I am a sucker for the old Bakelite pipes. Amber too. But the ruby Bakelite really rubs me the right way. The old stems are durable and easy to restore. And they look damn sexy! I bought this pipe on eBay a couple years ago for $10. It looked rough in the crappy pictures and if anything my expectations were exceeded. It was crusty and dirty. And the seller had slathered lemon oil all over it which just made it more noxious looking. The bone tenon was broken and the pieces still resided in the stem and shank. On top of that, somebody had used a knife or some other sharp implement to dig the broken piece out of the shank making an excavation reminiscent of an open pit mine.
I didn't know where to start so I tossed it on the work bench where I would have to see it daily. After awhile I picked up the stem and cleaned it off. I managed to get the broken tenon out and I filled and polished the tooth marks. It looked pretty good!
Next I tried to get the tenon out of the shank. No joy! It remains in place to this day. But I had an idea. I had an old Dunhill inner tube on the bench. What if I used that to make a push tenon? I used some putty to hold it in place temporarily in the stem and I drilled a hole through the tenon in the shank the approximate size of the tube. It actually seemed to work. At this point I had to consider my next step so I laid it down again for a good while.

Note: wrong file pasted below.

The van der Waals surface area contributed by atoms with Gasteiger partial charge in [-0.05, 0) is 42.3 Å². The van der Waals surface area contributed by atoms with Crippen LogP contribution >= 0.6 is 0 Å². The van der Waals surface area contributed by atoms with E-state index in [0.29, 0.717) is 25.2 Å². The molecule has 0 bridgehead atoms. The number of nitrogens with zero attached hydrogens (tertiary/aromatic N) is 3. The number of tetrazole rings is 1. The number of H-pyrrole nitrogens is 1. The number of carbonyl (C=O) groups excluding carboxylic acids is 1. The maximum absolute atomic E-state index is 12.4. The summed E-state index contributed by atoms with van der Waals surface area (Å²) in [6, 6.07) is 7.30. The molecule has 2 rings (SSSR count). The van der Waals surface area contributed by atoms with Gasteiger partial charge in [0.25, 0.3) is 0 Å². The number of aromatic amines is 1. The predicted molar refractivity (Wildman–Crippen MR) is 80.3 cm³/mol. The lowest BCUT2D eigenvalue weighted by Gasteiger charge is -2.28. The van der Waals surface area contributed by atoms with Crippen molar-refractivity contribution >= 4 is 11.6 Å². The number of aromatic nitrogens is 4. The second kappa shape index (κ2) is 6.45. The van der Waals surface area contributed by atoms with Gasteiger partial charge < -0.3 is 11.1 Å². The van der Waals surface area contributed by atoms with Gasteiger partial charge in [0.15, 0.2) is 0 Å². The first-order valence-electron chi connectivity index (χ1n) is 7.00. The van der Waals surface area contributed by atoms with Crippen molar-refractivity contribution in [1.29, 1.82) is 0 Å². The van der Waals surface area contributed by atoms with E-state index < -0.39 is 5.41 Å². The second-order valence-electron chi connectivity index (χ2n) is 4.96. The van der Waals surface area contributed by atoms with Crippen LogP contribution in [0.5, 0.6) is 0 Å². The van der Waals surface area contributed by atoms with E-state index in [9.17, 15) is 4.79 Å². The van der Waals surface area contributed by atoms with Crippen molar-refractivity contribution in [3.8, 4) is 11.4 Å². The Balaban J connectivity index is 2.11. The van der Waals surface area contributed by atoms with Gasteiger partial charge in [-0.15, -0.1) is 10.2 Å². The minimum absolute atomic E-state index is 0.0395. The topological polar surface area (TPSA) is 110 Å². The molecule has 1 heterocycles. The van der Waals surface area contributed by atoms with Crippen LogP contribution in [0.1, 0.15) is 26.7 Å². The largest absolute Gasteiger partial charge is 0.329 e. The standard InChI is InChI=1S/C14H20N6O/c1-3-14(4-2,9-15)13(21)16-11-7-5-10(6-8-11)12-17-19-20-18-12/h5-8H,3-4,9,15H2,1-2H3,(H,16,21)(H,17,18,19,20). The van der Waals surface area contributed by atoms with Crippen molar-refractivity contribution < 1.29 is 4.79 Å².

Six months or so ago I decided to fill the shank void with black epoxy. Maybe something else would be better, but that's what I had. It took awhile to get the fill right. And I had to keep reaming the hole. Lastly I filed it even and sanded and polished it smooth. The hole was a bit loose so I used a toothpick to slather a thin film of Super Glue in there. It worked! The tube now fits snuggly like a tenon should. I didn't get the stem alignment perfect. But I wonder if it ever was? It's close enough not to notice at first.
Last was the bowl. Alcohol did nothing to the thick crud. I used dental tools to clean the bowl and rim. Then I sanded the bore and used 220 on the exterior. I had to take the rim down a 16th or so. Then I used 600 grit and Micro Mesh polishing cloth. Lastly a couple coats of carnauba wax. The result isn't perfect, but the pipe looks pretty good and it should smoke fine. I have not epoxied the tube in place. It's soft aluminum. I'll replace it with a steel tube of the approximately the same diameter.
I'm pretty happy with the result. I don't smoke zulus. They hang down to far and tobacco falls out on me. But I had fun figuring out how to solve the problems.
Here's the pics:
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